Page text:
Randy showed us how the myopic corporate view of cost-benefit analysis externalizes so many of the actual costs of industry that are often invisibly passed on to some other individual or entity, and revealed how we need a new way of accounting for this convenient and absurd discrepancy.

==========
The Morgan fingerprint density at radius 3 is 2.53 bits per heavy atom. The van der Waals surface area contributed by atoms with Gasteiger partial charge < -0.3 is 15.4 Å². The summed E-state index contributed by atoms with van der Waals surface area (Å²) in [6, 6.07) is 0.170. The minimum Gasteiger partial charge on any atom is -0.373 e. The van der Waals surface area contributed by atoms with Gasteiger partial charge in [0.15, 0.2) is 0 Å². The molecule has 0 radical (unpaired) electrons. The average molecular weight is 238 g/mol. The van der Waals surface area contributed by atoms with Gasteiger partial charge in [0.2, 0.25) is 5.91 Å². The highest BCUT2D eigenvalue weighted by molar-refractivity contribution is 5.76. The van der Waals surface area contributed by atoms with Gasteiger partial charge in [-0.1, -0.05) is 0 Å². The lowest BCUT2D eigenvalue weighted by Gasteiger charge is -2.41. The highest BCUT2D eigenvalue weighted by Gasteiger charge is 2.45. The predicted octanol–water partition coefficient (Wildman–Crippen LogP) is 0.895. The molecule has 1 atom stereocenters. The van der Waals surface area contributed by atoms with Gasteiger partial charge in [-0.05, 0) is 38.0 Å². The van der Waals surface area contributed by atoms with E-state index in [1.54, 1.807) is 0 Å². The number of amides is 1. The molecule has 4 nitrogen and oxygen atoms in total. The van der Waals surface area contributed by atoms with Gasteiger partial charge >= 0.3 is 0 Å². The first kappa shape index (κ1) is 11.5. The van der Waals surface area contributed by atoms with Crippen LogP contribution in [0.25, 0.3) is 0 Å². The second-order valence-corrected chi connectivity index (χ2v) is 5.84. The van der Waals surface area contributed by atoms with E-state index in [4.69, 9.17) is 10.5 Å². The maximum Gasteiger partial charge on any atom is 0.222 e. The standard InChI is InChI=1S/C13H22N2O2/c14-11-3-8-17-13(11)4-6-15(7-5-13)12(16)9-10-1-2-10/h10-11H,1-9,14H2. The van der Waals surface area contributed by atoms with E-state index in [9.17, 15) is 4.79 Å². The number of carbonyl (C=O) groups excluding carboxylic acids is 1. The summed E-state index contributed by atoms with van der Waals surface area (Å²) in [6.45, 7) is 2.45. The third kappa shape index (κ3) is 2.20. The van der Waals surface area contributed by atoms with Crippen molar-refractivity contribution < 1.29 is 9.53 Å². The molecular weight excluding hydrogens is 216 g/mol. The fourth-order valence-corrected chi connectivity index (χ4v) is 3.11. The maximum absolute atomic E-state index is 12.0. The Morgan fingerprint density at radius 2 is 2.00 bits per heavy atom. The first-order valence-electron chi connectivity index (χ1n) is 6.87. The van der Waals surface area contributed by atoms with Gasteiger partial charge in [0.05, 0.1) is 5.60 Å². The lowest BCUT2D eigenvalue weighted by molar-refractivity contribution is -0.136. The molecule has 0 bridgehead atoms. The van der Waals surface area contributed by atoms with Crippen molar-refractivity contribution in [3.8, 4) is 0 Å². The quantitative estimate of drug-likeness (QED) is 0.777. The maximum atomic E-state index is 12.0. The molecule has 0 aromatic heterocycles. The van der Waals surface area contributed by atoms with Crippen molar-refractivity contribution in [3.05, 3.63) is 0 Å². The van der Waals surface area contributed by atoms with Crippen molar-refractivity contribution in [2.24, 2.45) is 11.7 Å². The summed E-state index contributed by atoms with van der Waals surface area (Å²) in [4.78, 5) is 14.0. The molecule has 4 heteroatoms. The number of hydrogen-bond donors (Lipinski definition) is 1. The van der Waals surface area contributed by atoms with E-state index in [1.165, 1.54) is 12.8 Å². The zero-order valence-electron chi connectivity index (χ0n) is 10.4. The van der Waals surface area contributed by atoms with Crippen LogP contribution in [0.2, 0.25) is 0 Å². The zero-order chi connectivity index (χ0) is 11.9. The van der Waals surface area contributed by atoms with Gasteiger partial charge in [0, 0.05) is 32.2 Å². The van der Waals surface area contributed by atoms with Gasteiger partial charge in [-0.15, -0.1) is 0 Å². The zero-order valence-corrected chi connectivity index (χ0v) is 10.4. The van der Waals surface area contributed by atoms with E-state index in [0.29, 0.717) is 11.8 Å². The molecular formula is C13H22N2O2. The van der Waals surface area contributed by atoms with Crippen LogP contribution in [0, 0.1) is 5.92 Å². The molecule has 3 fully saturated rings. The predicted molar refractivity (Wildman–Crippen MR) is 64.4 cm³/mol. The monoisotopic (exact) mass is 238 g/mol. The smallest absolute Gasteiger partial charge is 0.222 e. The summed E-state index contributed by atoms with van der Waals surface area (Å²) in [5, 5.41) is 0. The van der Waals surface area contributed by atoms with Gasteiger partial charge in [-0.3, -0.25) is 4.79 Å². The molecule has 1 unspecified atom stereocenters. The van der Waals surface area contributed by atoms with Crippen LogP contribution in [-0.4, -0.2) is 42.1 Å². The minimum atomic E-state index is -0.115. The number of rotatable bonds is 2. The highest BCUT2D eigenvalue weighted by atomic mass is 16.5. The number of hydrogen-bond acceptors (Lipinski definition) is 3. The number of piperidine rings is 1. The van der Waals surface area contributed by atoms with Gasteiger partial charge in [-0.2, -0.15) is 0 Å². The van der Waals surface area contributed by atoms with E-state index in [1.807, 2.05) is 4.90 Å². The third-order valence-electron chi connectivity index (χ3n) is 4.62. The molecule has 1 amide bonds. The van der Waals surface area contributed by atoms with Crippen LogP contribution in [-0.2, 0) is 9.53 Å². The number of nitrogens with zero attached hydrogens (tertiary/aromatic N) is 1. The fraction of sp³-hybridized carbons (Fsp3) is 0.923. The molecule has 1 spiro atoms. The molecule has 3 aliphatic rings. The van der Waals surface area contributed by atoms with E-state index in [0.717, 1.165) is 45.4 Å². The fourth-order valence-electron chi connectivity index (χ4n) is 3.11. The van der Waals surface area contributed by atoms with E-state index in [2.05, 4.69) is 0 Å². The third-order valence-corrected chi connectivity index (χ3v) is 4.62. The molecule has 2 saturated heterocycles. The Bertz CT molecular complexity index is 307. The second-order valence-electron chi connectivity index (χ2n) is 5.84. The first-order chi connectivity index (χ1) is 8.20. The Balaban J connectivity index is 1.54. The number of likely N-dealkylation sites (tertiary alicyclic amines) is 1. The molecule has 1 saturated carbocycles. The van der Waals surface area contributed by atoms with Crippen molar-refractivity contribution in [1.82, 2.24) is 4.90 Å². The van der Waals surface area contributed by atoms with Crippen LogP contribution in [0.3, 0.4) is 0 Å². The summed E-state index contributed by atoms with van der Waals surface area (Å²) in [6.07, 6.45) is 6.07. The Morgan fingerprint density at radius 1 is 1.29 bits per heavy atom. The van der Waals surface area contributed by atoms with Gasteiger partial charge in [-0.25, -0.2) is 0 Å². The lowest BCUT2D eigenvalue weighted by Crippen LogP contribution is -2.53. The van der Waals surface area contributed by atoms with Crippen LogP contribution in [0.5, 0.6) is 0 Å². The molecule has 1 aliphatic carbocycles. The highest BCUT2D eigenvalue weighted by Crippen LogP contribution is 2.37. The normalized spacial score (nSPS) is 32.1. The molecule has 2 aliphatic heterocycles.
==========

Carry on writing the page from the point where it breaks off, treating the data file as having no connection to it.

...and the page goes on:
Following Randy, host and moderator Gay Dillingham gave a deeply personal introduction to the playwright, inventor, and polymath genius behind the Biosphere II experiment himself, John P. Allen. Attention on Allen immediately filled the room with the aura of a living legend as he explained the ‘Harmony of the Spheres,’ a reading that was simultaneously the most technical and yet heartfelt performance of the night. Allen’s incomparable experience and pivotal role in developing the science of biospherics gives him a unique basis for illuminating the esoteric subtleties in truly understanding the relation between the biosphere, ethnosphere, noosphere and technosphere. The controversial Biosphere II experiment demonstrated that humans culture and technics can thrive within a healthy biosphere should we act with appropriate values in the world. The 83-year-old Allen summed up: “I don’t give up hope in the future; wish I could have more faith in the present, more charity toward the past. I happily see here, embodied in different ratios by each of us, allegiance to those values, which we need to challenge this disastrous era.”Read Harmony of the Spheres here. And with this, the entire room swelled with a standing ovation before the audience dissipated into the ranch kitchen for refreshments, hors d’ouevers and stimulating ecological conversations. Finally, special guest Tony Juniper, a former Green Party candidate in England, exec at Friends of the Earth, and Ecological Adviser to HRH The Prince of Wales, had each audience member focused whole-heartedly upon the concrete examples drawn from his new book and demonstrating exactly what Nature does for us. Tony provided rich detail of how disappearing vultures led to a deadly and expensive outbreak of rabies, how the loss of bees has led, in one culture, to the necessity of hand pollination that diverts human labor resources, and how, in the absence of a particular species of frog, a potential wonder-drug for stomach ailments was lost to evolutionary history.